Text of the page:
For example, if you want to enable the universe and multiverse, you need to check these two boxes and close the window to reload the changes, as shown in the below image.
Then you can update the repositories and get the app that wasn’t available for your device before.
Command line way to enable or disable repositories
add-apt-repository command, you can also turn on or off repositories like universe, multiverse, and restricted on an Ubuntu computer.
How to Enable and Disable Universe Repository
To enable universe repositories, you need to open a terminal window using Ctrl + Alt + T and run the following command with sudo privilege to amend changes.
$ sudo add-apt-repository universe
And use the same command as above with the -r or --remove option and the repository name as shown below to simply remove:
$ sudo add-apt-repository --remove universe or $ sudo add-apt-repository -r universe
How to Enable and Disable Multiverse Repository
In order to make use of multiverse repositories on your system, simply execute the following command.
$ sudo add-apt-repository multiverse
If you no longer want to use a multiverse repository, you can simply run one line of command to remove the repository from your Ubuntu machine.
$ sudo add-apt-repository --remove multiverse or $ sudo add-apt-repository -r multiverse
How to Enable and Disable Restricted Repository
As you know, restricted support is necessary to enable users to access proprietary software, hardware drivers, and media formats that are not available in the main repository.
To enable it, you need to run the simple command, which will enable the restricted repository on your system.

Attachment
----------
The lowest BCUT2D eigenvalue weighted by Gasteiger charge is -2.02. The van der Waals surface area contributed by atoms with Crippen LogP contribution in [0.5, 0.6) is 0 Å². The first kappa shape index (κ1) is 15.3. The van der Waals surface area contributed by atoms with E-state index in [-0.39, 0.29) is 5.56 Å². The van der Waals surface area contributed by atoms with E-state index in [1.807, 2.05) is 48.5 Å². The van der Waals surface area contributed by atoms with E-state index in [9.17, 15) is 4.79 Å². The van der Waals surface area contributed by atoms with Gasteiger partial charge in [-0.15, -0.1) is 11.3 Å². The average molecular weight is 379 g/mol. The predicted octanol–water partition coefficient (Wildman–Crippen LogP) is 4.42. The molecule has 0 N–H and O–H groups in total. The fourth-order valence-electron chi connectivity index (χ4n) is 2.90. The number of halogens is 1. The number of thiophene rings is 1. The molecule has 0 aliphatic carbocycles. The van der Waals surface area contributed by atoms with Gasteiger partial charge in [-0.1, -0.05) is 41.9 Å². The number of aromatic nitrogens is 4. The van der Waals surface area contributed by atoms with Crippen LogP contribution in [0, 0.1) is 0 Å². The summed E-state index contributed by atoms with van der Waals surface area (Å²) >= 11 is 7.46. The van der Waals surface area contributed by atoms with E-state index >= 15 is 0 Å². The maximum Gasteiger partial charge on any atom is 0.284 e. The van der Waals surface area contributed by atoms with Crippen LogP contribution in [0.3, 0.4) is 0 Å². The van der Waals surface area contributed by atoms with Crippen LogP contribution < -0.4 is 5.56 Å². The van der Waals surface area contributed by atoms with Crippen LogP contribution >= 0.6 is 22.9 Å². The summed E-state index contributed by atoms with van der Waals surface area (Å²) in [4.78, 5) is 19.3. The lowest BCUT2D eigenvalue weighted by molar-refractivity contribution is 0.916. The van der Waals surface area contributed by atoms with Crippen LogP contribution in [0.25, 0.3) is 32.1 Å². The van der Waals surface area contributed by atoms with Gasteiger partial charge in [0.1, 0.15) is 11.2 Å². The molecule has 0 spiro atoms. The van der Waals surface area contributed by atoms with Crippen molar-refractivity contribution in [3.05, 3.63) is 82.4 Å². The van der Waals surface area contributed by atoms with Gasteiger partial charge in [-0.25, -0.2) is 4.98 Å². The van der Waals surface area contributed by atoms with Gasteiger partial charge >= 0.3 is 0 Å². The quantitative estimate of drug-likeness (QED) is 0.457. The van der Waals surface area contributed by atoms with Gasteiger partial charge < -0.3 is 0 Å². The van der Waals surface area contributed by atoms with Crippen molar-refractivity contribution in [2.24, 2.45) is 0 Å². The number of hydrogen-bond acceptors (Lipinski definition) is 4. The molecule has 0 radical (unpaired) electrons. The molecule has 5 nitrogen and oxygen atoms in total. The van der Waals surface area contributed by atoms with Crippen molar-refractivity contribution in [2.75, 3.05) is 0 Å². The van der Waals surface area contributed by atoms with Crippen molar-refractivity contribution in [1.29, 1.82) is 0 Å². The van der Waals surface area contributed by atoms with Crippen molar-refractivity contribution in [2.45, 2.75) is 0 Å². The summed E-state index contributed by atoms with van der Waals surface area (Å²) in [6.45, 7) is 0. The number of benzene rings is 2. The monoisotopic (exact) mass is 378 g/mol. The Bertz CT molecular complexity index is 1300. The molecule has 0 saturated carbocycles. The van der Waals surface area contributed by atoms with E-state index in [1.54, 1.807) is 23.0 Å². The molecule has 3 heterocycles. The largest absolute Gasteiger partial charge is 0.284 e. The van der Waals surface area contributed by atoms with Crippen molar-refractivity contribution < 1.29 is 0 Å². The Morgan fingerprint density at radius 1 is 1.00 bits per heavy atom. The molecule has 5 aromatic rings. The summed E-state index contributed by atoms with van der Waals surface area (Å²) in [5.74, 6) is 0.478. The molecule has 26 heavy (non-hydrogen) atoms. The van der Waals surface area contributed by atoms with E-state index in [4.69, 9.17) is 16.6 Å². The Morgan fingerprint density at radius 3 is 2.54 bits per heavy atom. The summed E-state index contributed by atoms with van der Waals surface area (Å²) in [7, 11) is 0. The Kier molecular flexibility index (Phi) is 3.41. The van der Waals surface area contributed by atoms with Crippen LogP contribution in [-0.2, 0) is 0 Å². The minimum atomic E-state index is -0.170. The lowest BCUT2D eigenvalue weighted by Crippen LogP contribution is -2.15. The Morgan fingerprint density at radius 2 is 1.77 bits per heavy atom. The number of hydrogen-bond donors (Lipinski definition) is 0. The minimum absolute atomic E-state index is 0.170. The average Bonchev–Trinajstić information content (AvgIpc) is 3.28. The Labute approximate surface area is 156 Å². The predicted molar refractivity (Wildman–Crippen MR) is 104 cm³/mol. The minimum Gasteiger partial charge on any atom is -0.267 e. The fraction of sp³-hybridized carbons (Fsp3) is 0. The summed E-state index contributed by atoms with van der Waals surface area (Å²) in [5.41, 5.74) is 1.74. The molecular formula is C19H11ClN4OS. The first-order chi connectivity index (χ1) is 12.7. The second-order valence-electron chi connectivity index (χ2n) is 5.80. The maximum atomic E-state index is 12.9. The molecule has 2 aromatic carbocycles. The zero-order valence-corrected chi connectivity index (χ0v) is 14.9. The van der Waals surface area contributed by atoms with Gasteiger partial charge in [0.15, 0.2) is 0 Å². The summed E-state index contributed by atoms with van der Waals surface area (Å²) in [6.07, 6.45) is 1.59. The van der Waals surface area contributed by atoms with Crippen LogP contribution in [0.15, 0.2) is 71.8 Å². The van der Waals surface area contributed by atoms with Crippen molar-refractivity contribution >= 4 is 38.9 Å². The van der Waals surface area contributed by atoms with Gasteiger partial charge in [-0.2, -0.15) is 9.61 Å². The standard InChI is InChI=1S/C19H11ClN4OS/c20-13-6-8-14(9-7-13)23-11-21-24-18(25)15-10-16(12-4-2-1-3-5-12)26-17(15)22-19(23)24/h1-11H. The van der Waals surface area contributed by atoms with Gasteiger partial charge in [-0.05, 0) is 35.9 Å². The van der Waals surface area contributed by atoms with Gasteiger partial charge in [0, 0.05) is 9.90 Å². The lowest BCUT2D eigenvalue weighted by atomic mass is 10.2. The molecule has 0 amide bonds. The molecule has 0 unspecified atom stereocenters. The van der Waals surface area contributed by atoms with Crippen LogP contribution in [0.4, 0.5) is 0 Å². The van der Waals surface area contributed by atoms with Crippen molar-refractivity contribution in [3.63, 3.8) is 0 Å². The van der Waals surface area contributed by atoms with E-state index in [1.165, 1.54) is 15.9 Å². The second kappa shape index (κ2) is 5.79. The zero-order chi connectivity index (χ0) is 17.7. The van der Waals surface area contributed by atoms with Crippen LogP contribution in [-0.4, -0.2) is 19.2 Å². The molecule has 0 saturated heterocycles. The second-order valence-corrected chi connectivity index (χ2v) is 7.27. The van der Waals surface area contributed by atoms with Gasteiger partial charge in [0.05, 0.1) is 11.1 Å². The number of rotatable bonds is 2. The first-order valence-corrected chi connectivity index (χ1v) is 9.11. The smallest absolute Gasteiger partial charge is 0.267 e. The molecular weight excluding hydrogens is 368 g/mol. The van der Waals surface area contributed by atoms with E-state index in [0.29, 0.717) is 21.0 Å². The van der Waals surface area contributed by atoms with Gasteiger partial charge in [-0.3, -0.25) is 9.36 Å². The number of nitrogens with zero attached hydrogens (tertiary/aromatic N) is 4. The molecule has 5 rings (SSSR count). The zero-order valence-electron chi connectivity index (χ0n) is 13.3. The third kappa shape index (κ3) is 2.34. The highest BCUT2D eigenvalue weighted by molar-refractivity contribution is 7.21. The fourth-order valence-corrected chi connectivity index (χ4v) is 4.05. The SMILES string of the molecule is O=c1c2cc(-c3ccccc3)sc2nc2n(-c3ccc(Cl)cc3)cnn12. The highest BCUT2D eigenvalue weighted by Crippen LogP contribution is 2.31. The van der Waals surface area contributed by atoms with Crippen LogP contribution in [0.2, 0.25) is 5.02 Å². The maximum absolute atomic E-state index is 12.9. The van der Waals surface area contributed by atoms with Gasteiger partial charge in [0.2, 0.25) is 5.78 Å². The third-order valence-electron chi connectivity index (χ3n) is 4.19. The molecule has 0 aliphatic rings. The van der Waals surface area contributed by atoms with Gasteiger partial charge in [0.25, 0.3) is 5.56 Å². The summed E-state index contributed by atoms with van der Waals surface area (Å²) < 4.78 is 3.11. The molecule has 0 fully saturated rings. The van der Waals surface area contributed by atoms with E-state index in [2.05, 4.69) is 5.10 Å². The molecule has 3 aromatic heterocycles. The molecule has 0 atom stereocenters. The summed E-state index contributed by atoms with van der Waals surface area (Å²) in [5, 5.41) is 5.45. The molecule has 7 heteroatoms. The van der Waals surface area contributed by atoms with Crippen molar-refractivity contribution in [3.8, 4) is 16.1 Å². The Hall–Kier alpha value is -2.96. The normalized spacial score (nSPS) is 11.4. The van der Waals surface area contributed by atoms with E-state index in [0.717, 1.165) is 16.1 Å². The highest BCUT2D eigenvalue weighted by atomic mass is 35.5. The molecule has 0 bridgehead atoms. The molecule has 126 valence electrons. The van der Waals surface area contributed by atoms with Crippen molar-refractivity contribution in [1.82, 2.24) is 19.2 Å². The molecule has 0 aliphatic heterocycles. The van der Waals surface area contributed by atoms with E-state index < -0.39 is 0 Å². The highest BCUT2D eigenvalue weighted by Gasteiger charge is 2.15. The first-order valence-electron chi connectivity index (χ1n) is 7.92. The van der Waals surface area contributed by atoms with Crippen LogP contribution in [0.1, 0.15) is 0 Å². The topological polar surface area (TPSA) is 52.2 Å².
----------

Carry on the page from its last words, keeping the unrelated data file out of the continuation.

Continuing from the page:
$ sudo add-apt-repository restricted
If you no longer wish to use the restricted repository, you can easily remove access to it from your Ubuntu machine by running a single line of code.
$ sudo add-apt-repository --remove restricted
Manual Way to Enable and Disable Repositories
The above method might not work in other Ubuntu-based distributions; therefore, you need to manually make changes to /etc/apt/sources or /etc/apt/sources.list.d/official-package-repositories.list in Linux Mint.
Keep a backup of the files /etc/apt/sources.list/ or /etc/apt/sources.list.d/official-package-repositories.list so that you can always revert to the original sources list if something goes wrong.
And open the below file in your terminal window, then run the below command to update the source file.
$ sudo nano /etc/apt/sources.list.d/official-package-repositories.list # Linux Mint or $ sudo nano /etc/apt/sources.list # Othe Ubuntu Based distro
When you open the file, your terminal should look like the illustration below, with information about the sources. I can see that both the main repository and the restricted repository are turned on for me.
For example, if I want to add multiverse and universe support, I must include the repo information shown in the image below.
After making the necessary changes, you must save the file and update the repository.
If you want to remove the repositories, you must go to the same file where you added the repo information and just remove the repo name, then issue the sudo apt update command.
And the following repository will be removed from your system once you close and update the system repository.
I hope this article has helped to explain the process and importance of adding and removing universes, multiverses, and restricted repositories from your system.
A new user might find this process hard to understand, but by following the steps above, they can easily add or remove any repository they want.
Also Read: How to Remove and Disable an Individual PPA in Ubuntu 22.04
With this message I’m reminding everyone to be mindful of the repositories you are using and make sure they are up-to-date with the latest information.
A man with a tech effusive who has explored some of the amazing technology stuff and is exploring more. While moving towards, I had a chance to work on Android development, Linux, AWS, and DevOps with several open-source tools.